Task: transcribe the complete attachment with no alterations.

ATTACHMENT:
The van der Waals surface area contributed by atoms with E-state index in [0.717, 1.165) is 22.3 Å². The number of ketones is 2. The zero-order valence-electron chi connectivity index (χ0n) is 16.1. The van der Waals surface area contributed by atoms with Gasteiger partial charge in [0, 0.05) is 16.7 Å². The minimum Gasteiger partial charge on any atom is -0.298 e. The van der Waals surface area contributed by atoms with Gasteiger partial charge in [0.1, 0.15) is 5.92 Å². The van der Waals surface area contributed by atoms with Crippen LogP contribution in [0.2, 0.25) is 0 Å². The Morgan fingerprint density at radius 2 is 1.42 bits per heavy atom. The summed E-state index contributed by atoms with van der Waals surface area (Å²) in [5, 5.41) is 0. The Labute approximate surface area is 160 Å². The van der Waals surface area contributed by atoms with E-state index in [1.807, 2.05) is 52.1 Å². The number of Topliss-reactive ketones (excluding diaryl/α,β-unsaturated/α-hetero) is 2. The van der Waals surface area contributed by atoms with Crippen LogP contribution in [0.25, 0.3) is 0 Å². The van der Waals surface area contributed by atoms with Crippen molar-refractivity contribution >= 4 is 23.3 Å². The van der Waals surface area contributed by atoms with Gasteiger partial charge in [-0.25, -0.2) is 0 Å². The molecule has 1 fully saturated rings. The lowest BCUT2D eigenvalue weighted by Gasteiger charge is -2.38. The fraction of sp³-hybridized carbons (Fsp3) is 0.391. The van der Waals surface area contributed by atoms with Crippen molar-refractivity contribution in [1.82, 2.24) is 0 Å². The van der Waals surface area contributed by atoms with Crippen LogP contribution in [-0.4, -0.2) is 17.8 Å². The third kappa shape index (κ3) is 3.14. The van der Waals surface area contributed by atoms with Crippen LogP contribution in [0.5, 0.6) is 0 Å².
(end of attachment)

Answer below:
The van der Waals surface area contributed by atoms with E-state index in [0.717, 1.165) is 22.3 Å². The number of ketones is 2. The zero-order valence-electron chi connectivity index (χ0n) is 16.1. The van der Waals surface area contributed by atoms with Gasteiger partial charge in [0, 0.05) is 16.7 Å². The minimum Gasteiger partial charge on any atom is -0.298 e. The van der Waals surface area contributed by atoms with Gasteiger partial charge in [0.1, 0.15) is 5.92 Å². The van der Waals surface area contributed by atoms with Crippen LogP contribution in [0.2, 0.25) is 0 Å². The Morgan fingerprint density at radius 2 is 1.42 bits per heavy atom. The summed E-state index contributed by atoms with van der Waals surface area (Å²) in [5, 5.41) is 0. The Labute approximate surface area is 160 Å². The van der Waals surface area contributed by atoms with E-state index in [1.807, 2.05) is 52.1 Å². The number of Topliss-reactive ketones (excluding diaryl/α,β-unsaturated/α-hetero) is 2. The van der Waals surface area contributed by atoms with Crippen LogP contribution in [0.25, 0.3) is 0 Å². The van der Waals surface area contributed by atoms with Crippen molar-refractivity contribution >= 4 is 23.3 Å². The van der Waals surface area contributed by atoms with Gasteiger partial charge in [-0.25, -0.2) is 0 Å². The molecule has 1 fully saturated rings. The lowest BCUT2D eigenvalue weighted by Gasteiger charge is -2.38. The fraction of sp³-hybridized carbons (Fsp3) is 0.391. The van der Waals surface area contributed by atoms with Crippen molar-refractivity contribution in [1.82, 2.24) is 0 Å². The van der Waals surface area contributed by atoms with Crippen LogP contribution in [-0.4, -0.2) is 17.8 Å². The third kappa shape index (κ3) is 3.14. The van der Waals surface area contributed by atoms with Crippen LogP contribution in [0.5, 0.6) is 0 Å².